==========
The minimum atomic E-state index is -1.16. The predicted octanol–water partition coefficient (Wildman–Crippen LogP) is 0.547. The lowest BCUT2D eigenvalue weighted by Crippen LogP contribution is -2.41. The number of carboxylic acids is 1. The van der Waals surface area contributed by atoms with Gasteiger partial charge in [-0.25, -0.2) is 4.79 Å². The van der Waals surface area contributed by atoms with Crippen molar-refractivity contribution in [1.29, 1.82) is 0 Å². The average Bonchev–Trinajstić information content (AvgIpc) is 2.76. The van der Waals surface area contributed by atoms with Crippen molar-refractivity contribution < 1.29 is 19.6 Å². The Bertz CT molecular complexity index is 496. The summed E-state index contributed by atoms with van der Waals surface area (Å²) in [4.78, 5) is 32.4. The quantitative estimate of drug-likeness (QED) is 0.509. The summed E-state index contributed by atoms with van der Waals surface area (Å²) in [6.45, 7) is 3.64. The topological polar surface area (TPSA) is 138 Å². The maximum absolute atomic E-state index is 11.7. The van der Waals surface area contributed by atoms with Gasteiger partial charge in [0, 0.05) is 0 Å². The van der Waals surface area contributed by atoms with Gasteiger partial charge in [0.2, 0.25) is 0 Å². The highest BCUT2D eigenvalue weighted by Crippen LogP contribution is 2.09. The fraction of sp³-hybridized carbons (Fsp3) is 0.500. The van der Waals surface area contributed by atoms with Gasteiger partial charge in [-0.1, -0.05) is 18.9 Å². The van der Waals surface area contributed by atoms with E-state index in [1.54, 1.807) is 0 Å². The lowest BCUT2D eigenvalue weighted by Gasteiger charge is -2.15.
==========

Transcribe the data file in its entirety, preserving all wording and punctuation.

The minimum atomic E-state index is -1.16. The predicted octanol–water partition coefficient (Wildman–Crippen LogP) is 0.547. The lowest BCUT2D eigenvalue weighted by Crippen LogP contribution is -2.41. The number of carboxylic acids is 1. The van der Waals surface area contributed by atoms with Gasteiger partial charge in [-0.25, -0.2) is 4.79 Å². The van der Waals surface area contributed by atoms with Crippen molar-refractivity contribution in [1.29, 1.82) is 0 Å². The average Bonchev–Trinajstić information content (AvgIpc) is 2.76. The van der Waals surface area contributed by atoms with Crippen molar-refractivity contribution < 1.29 is 19.6 Å². The Bertz CT molecular complexity index is 496. The summed E-state index contributed by atoms with van der Waals surface area (Å²) in [4.78, 5) is 32.4. The quantitative estimate of drug-likeness (QED) is 0.509. The summed E-state index contributed by atoms with van der Waals surface area (Å²) in [6.45, 7) is 3.64. The topological polar surface area (TPSA) is 138 Å². The maximum absolute atomic E-state index is 11.7. The van der Waals surface area contributed by atoms with Gasteiger partial charge in [0, 0.05) is 0 Å². The van der Waals surface area contributed by atoms with Gasteiger partial charge in [0.2, 0.25) is 0 Å². The highest BCUT2D eigenvalue weighted by Crippen LogP contribution is 2.09. The fraction of sp³-hybridized carbons (Fsp3) is 0.500. The van der Waals surface area contributed by atoms with Gasteiger partial charge in [-0.1, -0.05) is 18.9 Å². The van der Waals surface area contributed by atoms with E-state index in [1.54, 1.807) is 0 Å². The lowest BCUT2D eigenvalue weighted by Gasteiger charge is -2.15.